Immunogenicity and risk of Severe Acute Respiratory Syndrome Coronavirus 2 (SARS-CoV-2) infection after Coronavirus Disease 2019 (COVID-19) vaccination in patients with cancer: a systematic review and meta-analysis

Eur J Cancer. 2022 Jan;160:243-260. doi: 10.1016/j.ejca.2021.10.014. Epub 2021 Oct 26.


Background: Patients with cancer are considered a priority group for Severe Acute Respiratory Syndrome Coronavirus 2 (SARS-CoV-2) vaccination given their high risk of contracting severe Coronavirus Disease 2019 (COVID-19). However, limited data exist regarding the efficacy of immunisation in this population. In this study, we assess the immunologic response after COVID-19 vaccination of cancer versus non-cancer population.

Methods: PubMed, Cochrane Central Register of Controlled Trials (CENTRAL), and Web of Science databases were searched from 01st March 2020 through 12th August 12 2021. Primary end-points were anti-SARS-CoV-2 spike protein (S) immunoglobulin G (IgG) seroconversion rates, T-cell response, and documented SARS-CoV-2 infection after COVID-19 immunisation. Data were extracted following the Preferred Reporting Items for Systematic Reviews and Meta-analyses (PRISMA) guidelines. Overall effects were pooled using random-effects models.

Results: This systematic review and meta-analysis included 35 original studies. Overall, 51% (95% confidence interval [CI], 41-62) and 73% (95% CI, 64-81) of patients with cancer developed anti-S IgG above the threshold level after partial and complete immunisation, respectively. Patients with haematologic malignancies had a significantly lower seroconversion rate than those with solid tumours after complete immunisation (65% vs 94%; P < 0.0001). Compared with non-cancer controls, oncological patients were less likely to attain seroconversion after incomplete (risk ratio [RR] 0.45 [95% CI 0.35-0.58]) and complete (RR 0.69 [95% CI 0.56-0.84]) COVID-19 immunisation schemes. Patients with cancer had a higher likelihood of having a documented SARS-CoV-2 infection after partial (RR 3.21; 95% CI 0.35-29.04) and complete (RR 2.04; 95% CI 0.38-11.10) immunisation.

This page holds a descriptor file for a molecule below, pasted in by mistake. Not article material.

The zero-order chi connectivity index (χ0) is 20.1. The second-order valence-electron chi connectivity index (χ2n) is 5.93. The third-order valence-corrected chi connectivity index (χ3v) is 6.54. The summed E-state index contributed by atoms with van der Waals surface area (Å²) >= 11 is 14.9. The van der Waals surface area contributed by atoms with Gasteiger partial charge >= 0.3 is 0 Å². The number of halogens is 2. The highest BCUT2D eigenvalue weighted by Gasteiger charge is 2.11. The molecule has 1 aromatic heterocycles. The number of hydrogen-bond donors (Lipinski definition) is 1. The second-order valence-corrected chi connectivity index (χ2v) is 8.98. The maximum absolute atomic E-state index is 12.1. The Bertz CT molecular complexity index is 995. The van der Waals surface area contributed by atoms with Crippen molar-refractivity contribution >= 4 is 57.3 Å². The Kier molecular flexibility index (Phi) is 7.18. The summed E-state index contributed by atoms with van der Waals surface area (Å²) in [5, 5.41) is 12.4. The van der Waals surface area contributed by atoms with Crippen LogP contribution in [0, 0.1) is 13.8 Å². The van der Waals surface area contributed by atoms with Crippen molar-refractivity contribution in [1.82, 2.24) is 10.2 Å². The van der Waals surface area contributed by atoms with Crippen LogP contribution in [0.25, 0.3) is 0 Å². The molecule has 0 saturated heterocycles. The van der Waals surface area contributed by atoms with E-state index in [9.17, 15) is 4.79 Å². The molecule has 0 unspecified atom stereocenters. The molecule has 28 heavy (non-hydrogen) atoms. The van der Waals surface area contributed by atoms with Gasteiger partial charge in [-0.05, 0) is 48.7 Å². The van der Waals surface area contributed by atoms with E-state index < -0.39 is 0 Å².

Conclusions: Patients with cancer have an impaired immune response to COVID-19 vaccination compared with controls. Strategies that endorse the completion of vaccination schemes are warranted. Future studies should aim to evaluate different approaches that enhance oncological patients' immune response.

Keywords: COVID-19 breakthrough infections; COVID-19 vaccines; Haematologic neoplasms; Immunogenicity; Neoplasms; SARS-CoV-2; Vaccines.

Publication types

  • Meta-Analysis
  • Systematic Review

MeSH terms

  • Antibodies, Viral / blood
  • Antibodies, Viral / immunology*
  • COVID-19 / virology
  • COVID-19 Drug Treatment*
  • COVID-19 Vaccines / adverse effects*
  • Humans
  • Immunoglobulin G / blood
  • Immunoglobulin G / immunology
  • Neoplasms / chemically induced
  • Neoplasms / drug therapy
  • Neoplasms / immunology*
  • Neoplasms / virology
  • SARS-CoV-2 / drug effects*
  • SARS-CoV-2 / immunology
  • Seroconversion
  • Spike Glycoprotein, Coronavirus / immunology
  • T-Lymphocytes / immunology*
  • Vaccination / adverse effects*


  • Antibodies, Viral
  • COVID-19 Vaccines
  • Immunoglobulin G
  • Spike Glycoprotein, Coronavirus
  • spike protein, SARS-CoV-2